When you think of “taking care of someone,” what comes to mind? Perhaps you might think of “love,” “warmth,” “devotion,” “attention,” or “concern.” You might also think of “hardship,” “sacrifice,” “burden,” and “burnout.” All these words speak to the complex reality of taking care of our loved ones.
I’m now in Year 3 of family caregiving, and currently dividing my time between Oregon and Florida. When I’m in Florida, I help my sister take care of our dear parents. On many days I go from feeling warm and fuzzy… to anxious and frustrated… to outright despair… and back to warm and fuzzy. Burnout is insidious; it creeps up on you when you least expect it. Yet, when my mom bursts into a huge smile and laughs because I just made her feel good and comfortable, my day has been made. Even though I’m still figuring out my equilibrium and working through my own needs, it’s worth it.
And I’ve been thinking a lot about where we experience a sense of “caring” and where we don’t. Lately, it seems to be scarce. We expect family to be caring, but sometimes they’re not. We don’t expect the plumber to be caring, or the store clerk, or the CEO of a large corporation. They’re supposed to get their jobs done, no more.
More than ever, I’m noticing how little value society places on caring. In the United States, few people in a “caring profession” are making any fortunes. Good luck to anyone who sacrifices a job or career to take care of a loved one – they drop out of the country’s GDP altogether. Economics aside, a caring person is usually seen as a “nice” person, but not always as a strong or important person in the workplace. Despite much rhetoric to the contrary, it is not, in practice, a sought-after leadership quality. It’s not even an essential quality of a desirable employee. We hire candidates for their technical expertise, not because they care about other people.
Must it be so? What would the world look like if we saw caring in more settings? Since my profession is organization development, I think about the workplace all the time – specifically, how to humanize it. I view a great workplace as a kind of community. And for any community to function well and sustain itself over time, it must have members who care about the whole collective, members who take care of each other.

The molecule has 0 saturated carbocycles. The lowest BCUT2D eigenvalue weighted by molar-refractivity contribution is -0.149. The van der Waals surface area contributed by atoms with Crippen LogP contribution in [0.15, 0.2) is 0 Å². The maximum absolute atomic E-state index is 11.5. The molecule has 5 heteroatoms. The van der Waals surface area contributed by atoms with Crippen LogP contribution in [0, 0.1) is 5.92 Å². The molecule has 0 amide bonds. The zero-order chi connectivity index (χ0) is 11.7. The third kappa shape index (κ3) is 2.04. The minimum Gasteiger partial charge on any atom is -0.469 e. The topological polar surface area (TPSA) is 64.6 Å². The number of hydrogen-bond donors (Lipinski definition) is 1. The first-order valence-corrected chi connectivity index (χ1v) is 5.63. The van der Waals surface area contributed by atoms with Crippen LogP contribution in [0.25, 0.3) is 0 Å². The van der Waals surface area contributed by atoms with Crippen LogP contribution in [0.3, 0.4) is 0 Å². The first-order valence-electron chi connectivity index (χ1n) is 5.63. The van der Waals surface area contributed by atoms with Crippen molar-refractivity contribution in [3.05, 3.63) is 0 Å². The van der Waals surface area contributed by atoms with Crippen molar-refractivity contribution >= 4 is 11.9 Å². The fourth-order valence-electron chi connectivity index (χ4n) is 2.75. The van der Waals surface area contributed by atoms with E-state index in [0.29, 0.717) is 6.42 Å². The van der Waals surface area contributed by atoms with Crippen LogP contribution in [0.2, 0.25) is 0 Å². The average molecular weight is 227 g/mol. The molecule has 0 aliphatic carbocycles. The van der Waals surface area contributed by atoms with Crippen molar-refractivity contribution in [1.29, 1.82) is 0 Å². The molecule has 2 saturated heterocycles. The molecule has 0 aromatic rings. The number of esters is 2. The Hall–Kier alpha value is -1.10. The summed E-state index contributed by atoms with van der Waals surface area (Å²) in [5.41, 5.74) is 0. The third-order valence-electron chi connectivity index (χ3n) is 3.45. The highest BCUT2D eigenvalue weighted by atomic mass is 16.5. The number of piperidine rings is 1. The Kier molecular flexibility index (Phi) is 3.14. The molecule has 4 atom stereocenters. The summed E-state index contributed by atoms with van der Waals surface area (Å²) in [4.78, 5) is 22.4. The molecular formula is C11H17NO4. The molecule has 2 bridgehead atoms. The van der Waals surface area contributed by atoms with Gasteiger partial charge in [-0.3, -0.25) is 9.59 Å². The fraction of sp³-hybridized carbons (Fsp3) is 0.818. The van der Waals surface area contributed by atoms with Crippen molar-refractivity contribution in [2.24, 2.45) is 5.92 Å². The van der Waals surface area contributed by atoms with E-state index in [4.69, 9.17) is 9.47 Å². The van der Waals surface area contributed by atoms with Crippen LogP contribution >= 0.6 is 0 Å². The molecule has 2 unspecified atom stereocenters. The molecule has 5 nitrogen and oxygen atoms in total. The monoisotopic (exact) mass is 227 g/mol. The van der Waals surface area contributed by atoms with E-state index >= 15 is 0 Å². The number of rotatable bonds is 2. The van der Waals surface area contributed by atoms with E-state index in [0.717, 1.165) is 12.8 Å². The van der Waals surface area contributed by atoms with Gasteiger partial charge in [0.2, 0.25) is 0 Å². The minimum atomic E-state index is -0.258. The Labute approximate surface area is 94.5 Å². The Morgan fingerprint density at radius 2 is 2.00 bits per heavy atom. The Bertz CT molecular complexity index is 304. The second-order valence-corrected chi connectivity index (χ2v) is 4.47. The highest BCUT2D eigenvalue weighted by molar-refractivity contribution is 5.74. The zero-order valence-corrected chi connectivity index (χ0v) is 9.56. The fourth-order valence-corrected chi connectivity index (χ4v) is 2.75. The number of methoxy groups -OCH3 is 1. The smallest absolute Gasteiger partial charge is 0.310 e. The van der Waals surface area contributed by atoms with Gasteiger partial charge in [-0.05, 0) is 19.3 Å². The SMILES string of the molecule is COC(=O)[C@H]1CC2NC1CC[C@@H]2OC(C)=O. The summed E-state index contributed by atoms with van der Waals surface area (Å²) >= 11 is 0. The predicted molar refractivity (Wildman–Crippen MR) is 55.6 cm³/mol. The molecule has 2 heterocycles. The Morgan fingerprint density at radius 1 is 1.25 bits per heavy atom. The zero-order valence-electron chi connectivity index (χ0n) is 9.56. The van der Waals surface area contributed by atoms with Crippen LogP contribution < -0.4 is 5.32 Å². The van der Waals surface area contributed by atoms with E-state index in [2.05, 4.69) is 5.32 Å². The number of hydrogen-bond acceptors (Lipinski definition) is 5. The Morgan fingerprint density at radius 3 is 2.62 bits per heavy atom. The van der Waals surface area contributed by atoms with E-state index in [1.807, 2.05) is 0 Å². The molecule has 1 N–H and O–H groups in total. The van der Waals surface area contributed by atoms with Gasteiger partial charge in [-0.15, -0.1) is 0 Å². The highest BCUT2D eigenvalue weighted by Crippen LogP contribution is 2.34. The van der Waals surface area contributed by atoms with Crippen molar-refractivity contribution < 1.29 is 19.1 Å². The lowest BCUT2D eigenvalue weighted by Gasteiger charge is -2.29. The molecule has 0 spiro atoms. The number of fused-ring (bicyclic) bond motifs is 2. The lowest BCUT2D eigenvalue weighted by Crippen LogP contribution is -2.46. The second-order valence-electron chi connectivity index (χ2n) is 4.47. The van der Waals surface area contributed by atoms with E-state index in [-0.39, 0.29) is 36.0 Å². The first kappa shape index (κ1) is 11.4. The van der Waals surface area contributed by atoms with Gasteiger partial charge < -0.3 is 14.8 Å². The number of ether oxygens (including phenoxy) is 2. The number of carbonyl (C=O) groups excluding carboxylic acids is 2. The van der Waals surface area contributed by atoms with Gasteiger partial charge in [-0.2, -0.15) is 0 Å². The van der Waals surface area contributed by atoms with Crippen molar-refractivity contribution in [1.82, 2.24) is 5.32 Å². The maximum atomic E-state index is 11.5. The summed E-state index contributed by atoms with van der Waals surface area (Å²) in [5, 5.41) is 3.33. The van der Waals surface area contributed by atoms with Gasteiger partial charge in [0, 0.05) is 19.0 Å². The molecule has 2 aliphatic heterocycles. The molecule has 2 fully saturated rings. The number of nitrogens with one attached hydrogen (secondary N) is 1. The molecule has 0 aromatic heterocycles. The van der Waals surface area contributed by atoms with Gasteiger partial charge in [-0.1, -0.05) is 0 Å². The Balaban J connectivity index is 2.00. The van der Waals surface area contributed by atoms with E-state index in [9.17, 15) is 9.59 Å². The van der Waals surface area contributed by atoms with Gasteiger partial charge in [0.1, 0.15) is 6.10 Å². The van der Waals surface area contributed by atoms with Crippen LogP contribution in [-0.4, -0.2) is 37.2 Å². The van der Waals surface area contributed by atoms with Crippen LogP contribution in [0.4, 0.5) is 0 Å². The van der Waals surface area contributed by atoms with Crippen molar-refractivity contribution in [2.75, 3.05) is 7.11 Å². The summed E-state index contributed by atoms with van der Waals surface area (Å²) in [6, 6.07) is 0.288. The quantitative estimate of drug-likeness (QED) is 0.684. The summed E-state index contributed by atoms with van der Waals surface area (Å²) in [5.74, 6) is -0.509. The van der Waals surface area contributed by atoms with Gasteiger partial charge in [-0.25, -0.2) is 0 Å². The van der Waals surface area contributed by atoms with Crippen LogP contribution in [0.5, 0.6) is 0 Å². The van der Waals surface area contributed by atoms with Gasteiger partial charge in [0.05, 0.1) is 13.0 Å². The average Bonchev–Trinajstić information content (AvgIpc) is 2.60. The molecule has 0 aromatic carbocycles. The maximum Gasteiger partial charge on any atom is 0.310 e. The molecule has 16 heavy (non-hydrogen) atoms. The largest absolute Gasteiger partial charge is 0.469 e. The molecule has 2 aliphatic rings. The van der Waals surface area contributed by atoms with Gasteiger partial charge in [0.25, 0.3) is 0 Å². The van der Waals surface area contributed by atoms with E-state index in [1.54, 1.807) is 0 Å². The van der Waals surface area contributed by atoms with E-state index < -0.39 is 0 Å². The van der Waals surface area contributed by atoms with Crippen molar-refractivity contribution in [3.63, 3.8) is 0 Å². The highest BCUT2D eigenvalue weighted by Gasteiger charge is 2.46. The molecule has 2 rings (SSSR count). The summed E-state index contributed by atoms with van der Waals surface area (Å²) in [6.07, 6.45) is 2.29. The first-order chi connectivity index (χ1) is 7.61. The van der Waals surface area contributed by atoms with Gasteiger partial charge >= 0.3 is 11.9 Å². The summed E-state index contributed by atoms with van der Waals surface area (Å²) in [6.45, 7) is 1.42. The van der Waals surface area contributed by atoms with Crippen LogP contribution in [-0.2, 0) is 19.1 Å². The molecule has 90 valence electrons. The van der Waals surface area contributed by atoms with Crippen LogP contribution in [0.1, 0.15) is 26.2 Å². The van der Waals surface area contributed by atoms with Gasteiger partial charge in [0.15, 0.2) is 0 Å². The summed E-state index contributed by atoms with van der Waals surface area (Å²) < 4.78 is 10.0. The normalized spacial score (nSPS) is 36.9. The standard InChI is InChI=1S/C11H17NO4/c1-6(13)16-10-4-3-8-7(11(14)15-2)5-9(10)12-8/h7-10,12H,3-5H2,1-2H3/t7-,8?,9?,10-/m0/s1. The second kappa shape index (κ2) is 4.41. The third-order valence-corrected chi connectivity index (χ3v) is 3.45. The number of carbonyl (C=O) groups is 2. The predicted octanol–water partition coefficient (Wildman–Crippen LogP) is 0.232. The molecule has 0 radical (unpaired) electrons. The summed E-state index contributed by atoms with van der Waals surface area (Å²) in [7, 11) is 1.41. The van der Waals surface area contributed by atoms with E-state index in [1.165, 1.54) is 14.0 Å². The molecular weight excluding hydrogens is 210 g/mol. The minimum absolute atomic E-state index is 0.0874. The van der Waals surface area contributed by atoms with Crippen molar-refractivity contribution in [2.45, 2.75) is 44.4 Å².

When people stop doing this and focus primarily on their individual goals or agendas, the community crumbles. We devolve towards a lonely, alienated, and atomized existence of competitors who live and work in close proximity but don’t connect in any meaningful way. Sound familiar?
Yet, in a healthy, vibrant workplace, caring is not optional – it’s indispensable and it shows up every day. This is especially obvious in a collectively-oriented culture. When I lived in Japan, I was surrounded by friends and colleagues who derived their sense of value and purpose not by what they achieved individually, but by how well they served others. Notions of self-esteem, personal value, and “one’s purpose in life” were puzzling and curious to them. I remember interrogating my roommate about not expecting more out of life and work. I thought his talents were being wasted in a clerical job. Didn’t he want to do more, be more? Bewildered, he said, “I am in a good team. My co-workers rely on me. We serve our customers well. When they’re happy, I’m happy.” What more was needed? Purpose was inherent in helping others – in taking care of others.
Even ambitious, individualistic achievers can relate to this when we recall our favorite jobs and favorite managers or co-workers. Chances are, they were close-knit workplaces where individuals counted on each other, where people felt respected, valued, appreciated…maybe even cared for. Those who named you as a favorite person probably said things like, “Thanks for having my back. Thanks for looking out for me, and making my day easier!”
It is in community, in being with other people, that we truly find ourselves. By no means am I the first or second person to say this. I think most people can feel this truth in their bones. For me, personal accomplishments are deeply gratifying, but I know that if I count on those alone, they will never be enough. I will always hungrily seek more. But when I help people, showing that I care – that’s enough.
Why should work be any different? We can all do small things to make the lives of our customers and colleagues a little easier. Make someone’s face light up, brighten their day. In a deeply shaken-up world, this is needed now more than ever. The bitter divisions in politics and culture and the breakdowns in services and systems make me feel as if the rug keeps getting pulled out from under me.
My grounding gets restored when I’m treated with attention and care. Yesterday a Costco service representative greeted me with a warm smile, listened intently to my spiel, and searched for a good long time for the item I requested. The item turned out to be missing, but it didn’t matter. I appreciated his courtesy, graciousness, and conscientiousness. The world was a good place inside that store.
Let’s all create some grounding through small acts of caring.
Photo above by Jackson David on Unsplash.